Tuesday, November 20, 2018

New online study you can participate in--if you are in 18 to 34 age range

Are you between 18 and 34?

One of the top talents in our lab, Lane Ritchie, is conducting an online study that would take about 30 minutes of your time. Please consider participating.

Here's the official description:


Are you between 18 and 34 years old? You are invited to participate in a research study about social relationships and networks (e.g., family members, friends, romantic partners). Researchers at the University of Denver are studying how social networks work, and your participation could help provide increased understanding of this important topic. 

Participation involves completing a 30-minute anonymous, online survey about your experiences and opinions. Those who complete the survey will have the option to enter a drawing for one of several $50 Starbucks gift cards. If you are interested in learning more or participating, click here: https://tinyurl.com/s0cial

For more information, you can contact the researcher, Lane Ritchie, M.A., at lane.ritchie AT du.edu.

Thank you. We'd really appreciate it.

Wednesday, October 10, 2018

Unequally into "Us": Characteristics of individuals in asymmetrically committed relationships


AntonioGuillem via BigStockPhotos
Our newest journal article is out. It's about the characteristics of individuals that are associated with it being more likely to be an asymmetrically committed relationship (ACR) compared to those not in such relationships. The study focuses on a sample of unmarried adults (aged 18 to mid thirties) in seriously involved relationships. Asymmetrically committed relationships are more likely to break up (especially if the woman is the less committed partner), more likely to be unhappy, more likely to include physical aggression (by either partner), and more likely to be found in cohabiting rather than dating, but not living together, relationships.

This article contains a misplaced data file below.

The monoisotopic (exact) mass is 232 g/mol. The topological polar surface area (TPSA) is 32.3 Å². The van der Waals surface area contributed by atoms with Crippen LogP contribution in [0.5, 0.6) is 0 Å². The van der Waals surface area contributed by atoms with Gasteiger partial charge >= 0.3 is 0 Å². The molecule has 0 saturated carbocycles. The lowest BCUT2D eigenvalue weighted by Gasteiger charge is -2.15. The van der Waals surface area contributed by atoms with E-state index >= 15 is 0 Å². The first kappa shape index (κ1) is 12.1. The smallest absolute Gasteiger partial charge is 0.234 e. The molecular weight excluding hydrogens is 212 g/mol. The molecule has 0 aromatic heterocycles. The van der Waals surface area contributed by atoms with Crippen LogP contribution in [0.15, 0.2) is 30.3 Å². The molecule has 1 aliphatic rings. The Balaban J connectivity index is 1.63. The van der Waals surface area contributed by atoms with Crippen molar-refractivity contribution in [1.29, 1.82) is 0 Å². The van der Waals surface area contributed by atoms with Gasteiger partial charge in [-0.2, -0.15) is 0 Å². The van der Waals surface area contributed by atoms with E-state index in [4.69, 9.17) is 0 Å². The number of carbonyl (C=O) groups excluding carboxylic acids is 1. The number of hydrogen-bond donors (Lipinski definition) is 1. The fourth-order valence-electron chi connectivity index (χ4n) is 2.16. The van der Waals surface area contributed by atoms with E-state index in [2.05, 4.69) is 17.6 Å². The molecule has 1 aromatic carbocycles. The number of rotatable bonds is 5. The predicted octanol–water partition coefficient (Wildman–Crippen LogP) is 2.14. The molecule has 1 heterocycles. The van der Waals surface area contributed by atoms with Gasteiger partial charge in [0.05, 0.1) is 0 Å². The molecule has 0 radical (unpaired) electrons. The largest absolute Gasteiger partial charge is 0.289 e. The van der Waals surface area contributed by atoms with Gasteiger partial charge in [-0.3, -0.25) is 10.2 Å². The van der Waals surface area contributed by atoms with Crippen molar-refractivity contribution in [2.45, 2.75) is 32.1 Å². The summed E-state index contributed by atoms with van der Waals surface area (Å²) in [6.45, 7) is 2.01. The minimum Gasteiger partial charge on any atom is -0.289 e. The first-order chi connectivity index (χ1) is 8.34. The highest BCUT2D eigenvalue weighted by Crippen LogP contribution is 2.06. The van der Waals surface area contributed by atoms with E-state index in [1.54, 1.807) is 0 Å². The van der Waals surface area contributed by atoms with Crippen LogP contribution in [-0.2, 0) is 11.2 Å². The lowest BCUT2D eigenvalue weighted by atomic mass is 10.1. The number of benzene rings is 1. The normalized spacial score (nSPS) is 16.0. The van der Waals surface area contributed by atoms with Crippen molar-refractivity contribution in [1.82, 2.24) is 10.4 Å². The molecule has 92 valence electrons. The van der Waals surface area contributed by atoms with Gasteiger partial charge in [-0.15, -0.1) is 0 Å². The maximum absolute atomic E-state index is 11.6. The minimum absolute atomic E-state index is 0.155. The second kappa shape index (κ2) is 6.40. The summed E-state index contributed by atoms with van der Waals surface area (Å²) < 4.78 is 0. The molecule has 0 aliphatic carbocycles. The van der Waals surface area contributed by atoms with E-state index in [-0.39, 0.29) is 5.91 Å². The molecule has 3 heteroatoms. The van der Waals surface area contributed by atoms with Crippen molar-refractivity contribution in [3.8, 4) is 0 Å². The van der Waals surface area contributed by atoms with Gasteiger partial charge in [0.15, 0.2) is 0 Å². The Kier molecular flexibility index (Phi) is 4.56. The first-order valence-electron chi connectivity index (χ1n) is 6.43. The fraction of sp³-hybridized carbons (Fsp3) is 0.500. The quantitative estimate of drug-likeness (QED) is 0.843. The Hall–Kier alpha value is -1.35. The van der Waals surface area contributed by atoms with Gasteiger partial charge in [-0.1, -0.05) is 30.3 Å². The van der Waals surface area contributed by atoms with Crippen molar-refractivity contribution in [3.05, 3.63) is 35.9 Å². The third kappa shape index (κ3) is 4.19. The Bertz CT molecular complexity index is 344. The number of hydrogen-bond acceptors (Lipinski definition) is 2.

Here are a few highlights:

Those who are the less committed partner within an asymmetrically committed relationship are more likely to:
  • perceive themselves as having good alternatives to their present relationship
  • be attachment avoidant
  • have parents who never married (but not more likely to have parents who divorced)
Those who are the more committed partner within an asymmetrically committed relationship are more likely to: 
  • have anxious attachment 
Regarding commitment and attachment, those with attachment avoidance tend to hang back and those with anxious attachment tend to hang on. These are not surprising findings but it is important to observe them not only in regarding to mere high or low commitment, but regarding being in the higher or lower position of commitment in an asymmetrical relationship.